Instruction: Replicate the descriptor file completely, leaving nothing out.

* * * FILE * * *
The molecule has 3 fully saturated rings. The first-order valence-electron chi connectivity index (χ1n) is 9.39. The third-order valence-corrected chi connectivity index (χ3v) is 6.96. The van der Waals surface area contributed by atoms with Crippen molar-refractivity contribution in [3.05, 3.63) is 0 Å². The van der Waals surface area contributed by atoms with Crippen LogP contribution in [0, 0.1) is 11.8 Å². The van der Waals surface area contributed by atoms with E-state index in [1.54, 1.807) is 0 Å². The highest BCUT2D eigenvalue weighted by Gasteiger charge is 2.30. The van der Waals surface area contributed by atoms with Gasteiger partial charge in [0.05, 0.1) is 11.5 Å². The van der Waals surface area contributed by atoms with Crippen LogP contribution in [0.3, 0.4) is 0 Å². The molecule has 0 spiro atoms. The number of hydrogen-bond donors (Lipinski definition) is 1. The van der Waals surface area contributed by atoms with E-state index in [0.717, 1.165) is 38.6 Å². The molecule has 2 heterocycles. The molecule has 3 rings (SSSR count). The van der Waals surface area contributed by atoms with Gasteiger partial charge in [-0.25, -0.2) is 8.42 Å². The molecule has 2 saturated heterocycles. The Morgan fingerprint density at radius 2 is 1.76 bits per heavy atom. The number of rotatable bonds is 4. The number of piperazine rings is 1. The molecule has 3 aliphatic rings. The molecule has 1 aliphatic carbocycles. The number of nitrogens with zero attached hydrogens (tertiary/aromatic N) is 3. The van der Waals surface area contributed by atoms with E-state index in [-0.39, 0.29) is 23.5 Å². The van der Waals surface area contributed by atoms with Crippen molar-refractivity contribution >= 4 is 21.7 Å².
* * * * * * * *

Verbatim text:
The molecule has 3 fully saturated rings. The first-order valence-electron chi connectivity index (χ1n) is 9.39. The third-order valence-corrected chi connectivity index (χ3v) is 6.96. The van der Waals surface area contributed by atoms with Crippen molar-refractivity contribution in [3.05, 3.63) is 0 Å². The van der Waals surface area contributed by atoms with Crippen LogP contribution in [0, 0.1) is 11.8 Å². The van der Waals surface area contributed by atoms with E-state index in [1.54, 1.807) is 0 Å². The highest BCUT2D eigenvalue weighted by Gasteiger charge is 2.30. The van der Waals surface area contributed by atoms with Gasteiger partial charge in [0.05, 0.1) is 11.5 Å². The van der Waals surface area contributed by atoms with Crippen LogP contribution in [0.3, 0.4) is 0 Å². The molecule has 0 spiro atoms. The number of hydrogen-bond donors (Lipinski definition) is 1. The van der Waals surface area contributed by atoms with E-state index in [0.717, 1.165) is 38.6 Å². The molecule has 2 heterocycles. The molecule has 3 rings (SSSR count). The van der Waals surface area contributed by atoms with Gasteiger partial charge in [-0.25, -0.2) is 8.42 Å². The molecule has 2 saturated heterocycles. The Morgan fingerprint density at radius 2 is 1.76 bits per heavy atom. The number of rotatable bonds is 4. The number of piperazine rings is 1. The molecule has 3 aliphatic rings. The molecule has 1 aliphatic carbocycles. The number of nitrogens with zero attached hydrogens (tertiary/aromatic N) is 3. The van der Waals surface area contributed by atoms with E-state index in [-0.39, 0.29) is 23.5 Å². The van der Waals surface area contributed by atoms with Crippen molar-refractivity contribution >= 4 is 21.7 Å².